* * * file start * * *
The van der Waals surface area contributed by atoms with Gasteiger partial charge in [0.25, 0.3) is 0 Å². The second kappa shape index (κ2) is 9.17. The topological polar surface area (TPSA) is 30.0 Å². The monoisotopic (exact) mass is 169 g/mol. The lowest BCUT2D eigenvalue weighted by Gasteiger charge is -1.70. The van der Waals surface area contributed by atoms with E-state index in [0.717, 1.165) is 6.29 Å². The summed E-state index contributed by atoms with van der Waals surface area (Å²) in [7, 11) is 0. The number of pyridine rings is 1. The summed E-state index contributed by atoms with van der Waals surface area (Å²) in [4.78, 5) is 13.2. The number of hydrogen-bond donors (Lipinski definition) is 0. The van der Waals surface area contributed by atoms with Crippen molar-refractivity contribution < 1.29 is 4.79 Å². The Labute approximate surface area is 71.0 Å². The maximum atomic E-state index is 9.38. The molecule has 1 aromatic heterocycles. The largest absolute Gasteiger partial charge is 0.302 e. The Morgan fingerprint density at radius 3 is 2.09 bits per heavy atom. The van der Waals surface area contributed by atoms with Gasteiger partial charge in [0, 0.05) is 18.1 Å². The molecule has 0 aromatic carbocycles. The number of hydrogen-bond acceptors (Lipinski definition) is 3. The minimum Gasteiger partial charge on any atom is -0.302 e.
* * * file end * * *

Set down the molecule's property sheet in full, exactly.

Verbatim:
The van der Waals surface area contributed by atoms with Gasteiger partial charge in [0.25, 0.3) is 0 Å². The second kappa shape index (κ2) is 9.17. The topological polar surface area (TPSA) is 30.0 Å². The monoisotopic (exact) mass is 169 g/mol. The lowest BCUT2D eigenvalue weighted by Gasteiger charge is -1.70. The van der Waals surface area contributed by atoms with E-state index in [0.717, 1.165) is 6.29 Å². The summed E-state index contributed by atoms with van der Waals surface area (Å²) in [7, 11) is 0. The number of pyridine rings is 1. The summed E-state index contributed by atoms with van der Waals surface area (Å²) in [4.78, 5) is 13.2. The number of hydrogen-bond donors (Lipinski definition) is 0. The van der Waals surface area contributed by atoms with Crippen molar-refractivity contribution < 1.29 is 4.79 Å². The Labute approximate surface area is 71.0 Å². The maximum atomic E-state index is 9.38. The molecule has 1 aromatic heterocycles. The largest absolute Gasteiger partial charge is 0.302 e. The Morgan fingerprint density at radius 3 is 2.09 bits per heavy atom. The van der Waals surface area contributed by atoms with Gasteiger partial charge in [0, 0.05) is 18.1 Å². The molecule has 0 aromatic carbocycles. The number of hydrogen-bond acceptors (Lipinski definition) is 3. The minimum Gasteiger partial charge on any atom is -0.302 e.